Luciano Franzoni is a fashion consultant for Hartmarx Corp., the country's largest supplier of men's tailored clothing. Here, he talks to Fashion85 about dressing for a job interview.
Question: For an interview for a man's first job, would you suggest a suit or a sport coat and trousers?
Answer: It depends on the type of job the young man is seeking and on local climatic situations. Clothes that are accepted in Los Angeles, for example, are not necessarily accepted in Boston. If the man chooses a sport coat, he should either wear a solid color or a very minute pattern with nothing flamboyant in terms of color.
Q: What color do you recommend?
A: For a sport coat, my No. 1 choice is navy, followed by medium blue, dark-to-medium grays and the universal camel. I call these the safe colors--especially when camel is called khaki. Studies show that these colors are the least conspicuous and that anyone who is too conspicuous on an interview can generate negative vibrations.
If the position the young man is applying for calls for a suit, I would use the same palette, and, in terms of patterns, I wouldn't hesitate to venture out of the traditional pin stripes and adopt a faint, muted plaid because a young man can more easily wear patterns than the boss.
Q: How many buttons should the sport coat or suit have?
A: A two-button, single-breasted style is preferred for both. However, there are on the market double-breasted styles that have quite a traditional silhouette, and these too would be acceptable. Three years ago, a double-breasted suit would have been out of the question, but right now it's part of the mainstream of business clothing.
Q: What is the fashionable width for lapels right now?
A: Moderately wide, from 3 1/2 to four inches in width. Two or three years ago, lapels were slightly narrower. As the silhouette loosened, the lapels widened. It's a matter of harmony.
Q: Should the pant legs be cuffed or uncuffed?
A: I would leave the decision to the interviewee because it's not sartorially relevant. Right now, as a matter of trivia, there are two schools of thought on cuffs. One school has it that cuffs are worn mainly by the stubborn traditionalist who always has worn them. The other school of cuff wearers includes the avant-garde dresser, who finds cuffs to be a novelty and therefore "good." In the middle are the vast majority of men who detest cuffs and never wear them.
Q: If the job seeker elects to wear cuffs, how wide should they be?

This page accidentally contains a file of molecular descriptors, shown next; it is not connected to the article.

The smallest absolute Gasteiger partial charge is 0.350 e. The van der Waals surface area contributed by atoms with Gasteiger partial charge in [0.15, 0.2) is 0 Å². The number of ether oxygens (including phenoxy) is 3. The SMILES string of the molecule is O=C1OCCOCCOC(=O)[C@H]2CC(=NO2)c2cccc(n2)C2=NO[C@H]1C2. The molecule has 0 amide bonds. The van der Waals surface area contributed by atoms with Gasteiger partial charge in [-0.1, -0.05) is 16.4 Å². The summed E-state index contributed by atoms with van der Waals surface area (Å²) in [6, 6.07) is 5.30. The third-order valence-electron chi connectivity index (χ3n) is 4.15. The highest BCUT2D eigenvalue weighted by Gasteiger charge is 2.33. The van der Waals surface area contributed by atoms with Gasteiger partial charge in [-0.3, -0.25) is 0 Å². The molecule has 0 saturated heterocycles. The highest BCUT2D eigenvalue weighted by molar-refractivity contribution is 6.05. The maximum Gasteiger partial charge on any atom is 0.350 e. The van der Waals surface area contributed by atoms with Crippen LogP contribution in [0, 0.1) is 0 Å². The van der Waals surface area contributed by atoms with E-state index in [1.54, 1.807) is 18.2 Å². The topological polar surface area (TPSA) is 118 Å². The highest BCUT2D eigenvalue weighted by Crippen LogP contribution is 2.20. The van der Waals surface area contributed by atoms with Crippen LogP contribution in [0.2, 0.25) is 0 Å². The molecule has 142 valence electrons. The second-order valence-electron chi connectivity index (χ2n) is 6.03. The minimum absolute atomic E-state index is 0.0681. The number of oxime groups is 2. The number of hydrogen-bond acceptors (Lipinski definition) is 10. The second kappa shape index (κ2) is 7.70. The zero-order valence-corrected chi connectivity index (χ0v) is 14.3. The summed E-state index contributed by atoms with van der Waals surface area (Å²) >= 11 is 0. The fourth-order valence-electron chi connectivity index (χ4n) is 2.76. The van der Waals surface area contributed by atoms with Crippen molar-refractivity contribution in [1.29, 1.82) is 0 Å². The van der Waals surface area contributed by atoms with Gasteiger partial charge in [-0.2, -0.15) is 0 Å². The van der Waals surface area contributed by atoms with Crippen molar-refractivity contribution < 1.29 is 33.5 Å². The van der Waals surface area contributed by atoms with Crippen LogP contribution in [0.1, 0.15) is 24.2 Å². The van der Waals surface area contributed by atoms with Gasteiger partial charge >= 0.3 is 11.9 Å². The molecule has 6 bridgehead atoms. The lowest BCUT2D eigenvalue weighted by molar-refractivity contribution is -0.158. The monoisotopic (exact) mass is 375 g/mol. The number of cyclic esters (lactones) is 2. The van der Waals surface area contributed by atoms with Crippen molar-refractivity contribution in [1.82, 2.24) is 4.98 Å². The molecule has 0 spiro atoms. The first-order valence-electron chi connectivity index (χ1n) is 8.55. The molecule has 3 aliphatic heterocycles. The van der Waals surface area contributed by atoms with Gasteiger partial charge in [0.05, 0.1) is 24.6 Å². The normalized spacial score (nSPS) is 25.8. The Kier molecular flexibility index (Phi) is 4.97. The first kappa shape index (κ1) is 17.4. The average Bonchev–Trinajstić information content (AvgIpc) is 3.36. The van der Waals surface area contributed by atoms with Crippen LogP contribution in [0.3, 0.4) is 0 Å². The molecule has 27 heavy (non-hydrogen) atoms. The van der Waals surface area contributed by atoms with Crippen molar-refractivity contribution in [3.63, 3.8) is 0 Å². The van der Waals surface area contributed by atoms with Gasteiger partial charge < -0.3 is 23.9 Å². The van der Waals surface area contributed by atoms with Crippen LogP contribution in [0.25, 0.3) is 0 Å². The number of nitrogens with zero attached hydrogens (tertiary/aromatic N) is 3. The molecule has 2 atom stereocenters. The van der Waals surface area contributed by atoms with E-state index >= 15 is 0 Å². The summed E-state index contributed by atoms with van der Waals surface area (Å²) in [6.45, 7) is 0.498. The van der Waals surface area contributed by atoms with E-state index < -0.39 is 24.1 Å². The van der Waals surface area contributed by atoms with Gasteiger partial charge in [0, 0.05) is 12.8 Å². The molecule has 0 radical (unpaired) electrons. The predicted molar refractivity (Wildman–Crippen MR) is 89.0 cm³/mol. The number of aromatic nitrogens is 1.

A: They should be about 1 1/2 inches wide.
Q: What style and collar of shirt are right?
A: Depending on the style of the coat, there are five shirt collars considered appropriate. A collar-pin collar is worn when a more formal look is desired. For example, if the man were applying for a job with a financial institution. The cutaway collar, also quite dressy, was popularized by the Duke of Windsor. The straight-point collar is the most versatile and can be worn for dress or sport, day or night. The button-down is primarily sporty and worn in the daytime, but the stubborn traditionalist wears it at night as well. To round it out, the rounded collar gives a soft look and can be worn for dress or sport. In terms of color, the best choices are white, off-white, ecru and soft pastels. The young man may wear soft pink if he likes it.
Q: What ties are the most helpful in getting a job?
A: If you want to be classified by your educational background, wear an old-school tie--providing it's fresh, no gravy stains. Otherwise, adopt either solid colors or small patterns. Because the interviewee is young, I would also definitely consider wearing pastel shades.
Q: How about shoes?
A: First, look at the heels of your shoes, and make sure that they are not worn out or worn down. That little detail proves that you pay attention to all the components of your apparel. Choose very simple styles. They are not only a good investment, they don't detract from what you're wearing. A contemporary version of the laced shoe is suitable.
Q: Is there any one tip that you believe is essential to any well-dressed job hunter?
A: Hartmarx has produced a booklet called "Looking the Part" that gives basic, down-to-earth suggestions on how to project a good image with your clothes. You can get it, free of charge, by writing to the Public Relations Department, Hartmarx, 101 N. Wacker Drive, Chicago, Ill. 60606.